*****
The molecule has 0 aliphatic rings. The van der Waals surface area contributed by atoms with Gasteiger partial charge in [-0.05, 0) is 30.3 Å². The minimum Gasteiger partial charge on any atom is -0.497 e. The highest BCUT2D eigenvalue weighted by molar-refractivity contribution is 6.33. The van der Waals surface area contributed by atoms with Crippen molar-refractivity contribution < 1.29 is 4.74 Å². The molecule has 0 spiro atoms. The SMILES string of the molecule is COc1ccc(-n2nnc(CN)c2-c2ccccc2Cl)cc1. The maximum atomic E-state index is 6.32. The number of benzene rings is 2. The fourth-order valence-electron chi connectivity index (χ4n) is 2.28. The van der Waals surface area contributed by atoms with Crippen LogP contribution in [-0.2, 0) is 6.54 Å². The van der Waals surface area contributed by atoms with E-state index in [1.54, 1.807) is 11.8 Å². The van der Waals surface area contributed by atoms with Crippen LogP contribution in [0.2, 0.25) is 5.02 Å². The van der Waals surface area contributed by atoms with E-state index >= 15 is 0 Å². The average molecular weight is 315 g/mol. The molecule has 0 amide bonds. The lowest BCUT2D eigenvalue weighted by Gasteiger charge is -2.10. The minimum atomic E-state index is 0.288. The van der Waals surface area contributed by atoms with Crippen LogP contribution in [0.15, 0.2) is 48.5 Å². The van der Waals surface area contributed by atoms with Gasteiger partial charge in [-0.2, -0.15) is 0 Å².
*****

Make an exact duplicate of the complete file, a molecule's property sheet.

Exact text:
The molecule has 0 aliphatic rings. The van der Waals surface area contributed by atoms with Gasteiger partial charge in [-0.05, 0) is 30.3 Å². The minimum Gasteiger partial charge on any atom is -0.497 e. The highest BCUT2D eigenvalue weighted by molar-refractivity contribution is 6.33. The van der Waals surface area contributed by atoms with Crippen molar-refractivity contribution < 1.29 is 4.74 Å². The molecule has 0 spiro atoms. The SMILES string of the molecule is COc1ccc(-n2nnc(CN)c2-c2ccccc2Cl)cc1. The maximum atomic E-state index is 6.32. The number of benzene rings is 2. The fourth-order valence-electron chi connectivity index (χ4n) is 2.28. The van der Waals surface area contributed by atoms with Crippen LogP contribution in [-0.2, 0) is 6.54 Å². The van der Waals surface area contributed by atoms with E-state index in [1.54, 1.807) is 11.8 Å². The van der Waals surface area contributed by atoms with Crippen LogP contribution in [0.2, 0.25) is 5.02 Å². The van der Waals surface area contributed by atoms with E-state index >= 15 is 0 Å². The average molecular weight is 315 g/mol. The molecule has 0 amide bonds. The lowest BCUT2D eigenvalue weighted by Gasteiger charge is -2.10. The minimum atomic E-state index is 0.288. The van der Waals surface area contributed by atoms with Crippen LogP contribution in [0.15, 0.2) is 48.5 Å². The van der Waals surface area contributed by atoms with Gasteiger partial charge in [-0.2, -0.15) is 0 Å².